singEver since Illumination hit the animation scene with ‘Despicable Me’ they have proven that they are the top competitor to the animation crown that has long been held by Disney, either on their own or with Pixar. While not always hitting perfectly, there is no denying their blossoming box office power. Such is the case with 2016’s ‘Sing’.

One of the great things about the breakthroughs in computer animation has been the ability for studios to increase their output and 2016 was just that for Illumination as they not only released ‘Sing’ but also ‘The Secret Life of Pets’ during the summer. While ‘Pets’ has the ability to appeal to both children and adults alike, ‘Sing’ was clearly designed for children first and formost.

With bright animation, tonnes of music and an easy to follow story, ‘Sing’ is a film that is destined to be played over and over again by young children in their homes, but a downfall to the film is the lack of a catchy original song. Still the domain of Disney films, a song to tell the story of a film is something that really does take away from this film.

I will say that the animation looks great, the voice casting takes nothing away from the film, and the as I mentioned, the story is easy to follow and easily does the job required of it. All of this adds up to a great kids film, but at 108 minutes, has a few moments that drags for adults.

If you have kids, this is a film that you should sit down and watch with them, and then let them watch as they will, but I highly doubt you will need more than one or two viewings to be tired of the kid-friendly-ness of ‘Sing’.

As always, feel free to follow me on Twitter at @kymayer for all this and much more. Cheers for now.




When ‘Despicable Me’ was released in 2010 it essentially came out of nowhere and introduced another player in Illumination Entertainment to the animated film field. What it also did was introduce some yellow pill-shaped characters to the general populace in general and children in particular.

Fast forward five years and we have a spin-off prequel to ‘Despicable Me’ in ‘Minions’. Clocking in at a brisk 91 minutes, ‘Minions’ takes the titular yellow pill-shaped inelligible characters that have become a favourite of Facebook posters, and sets them in an origin film.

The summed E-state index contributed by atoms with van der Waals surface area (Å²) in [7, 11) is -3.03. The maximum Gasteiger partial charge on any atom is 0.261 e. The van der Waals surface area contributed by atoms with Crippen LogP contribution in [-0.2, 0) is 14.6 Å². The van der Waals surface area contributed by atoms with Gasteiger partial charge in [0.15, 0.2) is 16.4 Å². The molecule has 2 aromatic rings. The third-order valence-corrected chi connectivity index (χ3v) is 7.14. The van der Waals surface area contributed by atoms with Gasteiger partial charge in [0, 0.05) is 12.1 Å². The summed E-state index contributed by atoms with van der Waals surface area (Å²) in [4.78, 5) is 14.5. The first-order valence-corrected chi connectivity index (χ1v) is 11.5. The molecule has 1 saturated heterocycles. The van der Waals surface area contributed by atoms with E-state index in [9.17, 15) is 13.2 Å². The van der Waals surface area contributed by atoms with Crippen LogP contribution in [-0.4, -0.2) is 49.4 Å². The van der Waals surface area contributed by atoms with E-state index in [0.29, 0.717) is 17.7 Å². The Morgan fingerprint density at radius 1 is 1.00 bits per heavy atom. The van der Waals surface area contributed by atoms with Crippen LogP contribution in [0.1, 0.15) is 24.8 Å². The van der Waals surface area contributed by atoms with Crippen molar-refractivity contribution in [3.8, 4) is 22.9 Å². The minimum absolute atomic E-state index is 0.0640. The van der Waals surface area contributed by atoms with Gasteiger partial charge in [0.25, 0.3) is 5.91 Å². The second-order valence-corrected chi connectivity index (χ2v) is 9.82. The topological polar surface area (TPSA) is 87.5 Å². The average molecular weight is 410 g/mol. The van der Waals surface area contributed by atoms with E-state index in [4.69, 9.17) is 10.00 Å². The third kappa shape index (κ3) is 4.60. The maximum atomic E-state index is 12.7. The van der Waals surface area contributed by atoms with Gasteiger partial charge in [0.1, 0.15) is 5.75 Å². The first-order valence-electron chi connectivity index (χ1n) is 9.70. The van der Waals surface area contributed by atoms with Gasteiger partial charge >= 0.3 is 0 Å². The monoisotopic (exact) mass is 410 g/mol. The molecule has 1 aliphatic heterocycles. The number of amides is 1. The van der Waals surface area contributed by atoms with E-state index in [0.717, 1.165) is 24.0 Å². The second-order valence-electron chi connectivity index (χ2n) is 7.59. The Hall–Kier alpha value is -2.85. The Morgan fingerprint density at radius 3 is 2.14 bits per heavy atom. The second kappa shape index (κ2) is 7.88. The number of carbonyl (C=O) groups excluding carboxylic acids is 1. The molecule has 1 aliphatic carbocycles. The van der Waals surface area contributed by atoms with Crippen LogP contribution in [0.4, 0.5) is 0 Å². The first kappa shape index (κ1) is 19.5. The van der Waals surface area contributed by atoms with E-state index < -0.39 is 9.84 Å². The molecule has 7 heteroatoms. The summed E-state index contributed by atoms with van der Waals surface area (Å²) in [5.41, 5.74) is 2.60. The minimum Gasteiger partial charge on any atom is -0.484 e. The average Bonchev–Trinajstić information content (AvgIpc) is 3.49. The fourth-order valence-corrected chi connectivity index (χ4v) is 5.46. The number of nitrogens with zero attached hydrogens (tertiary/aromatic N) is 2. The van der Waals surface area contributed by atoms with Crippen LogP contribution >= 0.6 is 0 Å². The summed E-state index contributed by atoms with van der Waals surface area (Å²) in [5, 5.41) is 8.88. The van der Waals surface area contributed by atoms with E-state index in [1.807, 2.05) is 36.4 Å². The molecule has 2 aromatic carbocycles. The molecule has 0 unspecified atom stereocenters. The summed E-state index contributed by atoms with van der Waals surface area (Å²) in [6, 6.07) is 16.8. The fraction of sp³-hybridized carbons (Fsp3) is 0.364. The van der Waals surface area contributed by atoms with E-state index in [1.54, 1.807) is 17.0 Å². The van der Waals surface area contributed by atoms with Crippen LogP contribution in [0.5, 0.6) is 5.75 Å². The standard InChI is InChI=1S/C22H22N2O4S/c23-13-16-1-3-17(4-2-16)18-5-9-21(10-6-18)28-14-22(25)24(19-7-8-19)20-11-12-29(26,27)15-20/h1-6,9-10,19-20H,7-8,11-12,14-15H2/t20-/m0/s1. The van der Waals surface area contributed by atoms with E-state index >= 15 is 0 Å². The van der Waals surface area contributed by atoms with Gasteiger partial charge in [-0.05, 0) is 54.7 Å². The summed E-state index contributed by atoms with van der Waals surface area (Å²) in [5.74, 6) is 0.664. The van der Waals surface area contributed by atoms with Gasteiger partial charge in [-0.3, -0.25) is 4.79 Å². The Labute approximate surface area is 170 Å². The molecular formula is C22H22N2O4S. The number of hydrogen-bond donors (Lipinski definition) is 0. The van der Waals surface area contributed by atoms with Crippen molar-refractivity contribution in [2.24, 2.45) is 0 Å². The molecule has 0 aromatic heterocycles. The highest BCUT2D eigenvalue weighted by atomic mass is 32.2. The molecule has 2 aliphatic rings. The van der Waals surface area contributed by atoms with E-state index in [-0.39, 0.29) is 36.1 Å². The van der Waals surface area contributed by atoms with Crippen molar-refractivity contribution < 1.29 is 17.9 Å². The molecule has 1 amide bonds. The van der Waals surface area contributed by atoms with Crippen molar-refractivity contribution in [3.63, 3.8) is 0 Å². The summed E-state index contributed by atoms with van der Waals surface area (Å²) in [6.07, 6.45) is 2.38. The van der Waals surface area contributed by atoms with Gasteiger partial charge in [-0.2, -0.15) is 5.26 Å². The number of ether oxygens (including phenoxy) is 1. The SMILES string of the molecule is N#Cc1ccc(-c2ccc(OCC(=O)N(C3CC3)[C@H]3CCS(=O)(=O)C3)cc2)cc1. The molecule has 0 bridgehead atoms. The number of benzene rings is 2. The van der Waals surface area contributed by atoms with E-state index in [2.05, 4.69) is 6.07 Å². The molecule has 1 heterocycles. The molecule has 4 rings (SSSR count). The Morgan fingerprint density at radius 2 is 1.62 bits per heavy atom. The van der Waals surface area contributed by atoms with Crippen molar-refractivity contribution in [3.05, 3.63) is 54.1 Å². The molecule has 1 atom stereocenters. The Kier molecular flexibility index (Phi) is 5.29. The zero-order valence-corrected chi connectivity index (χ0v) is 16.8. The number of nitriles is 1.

In the past week I have discovered just how polarizing the Minion characters have become. Many a person I have talked to despise how the Minions have been corrupted on Facebook, and others have compared them to the Penguins from ‘Madagascar’ fame, as supporting characters that work just perfectly in that role, as support, but not main characters.

Having watched ‘Minions’, I would have to agree one hundred percent with that take on the characters. What worked amazing as a silly break from the original ‘Despicable Me’, and even to a slightly lesser degree in ‘Despicable Me 2’, at times overwhelmed the film this time around.

Now, there are definitely some laughs, but for the most part ‘Minions’ is fully aimed at younger children, and I personally found that it lacked the extra dimension of also having some jokes aimed at parents. This is a hallmark of a truly successful film and as a result this film is severely lacking at times.

I do have to say that ‘Minions’ does prove yet another win this year for Universal Studios, who may be having their best year ever at the theater. Also, for Illumination Entertainment, it continues their good start to delivering animated fare as I will admit that the film does look good.

In the end, Stilt-Bob was not enough for me to fully fall in love with ‘Minions’. The film does its job of selling merchandise and toys to kids, while also giving us a throwaway bone at the end. I won’t mention what happens at the ending, but the ending at least gives us hope that there won’t be a sequel, albeit a small hope.

As always, for all this and more, feel free to follow me on Twitter at @kymayer, and also take some time to read older reviews of other films. Cheers.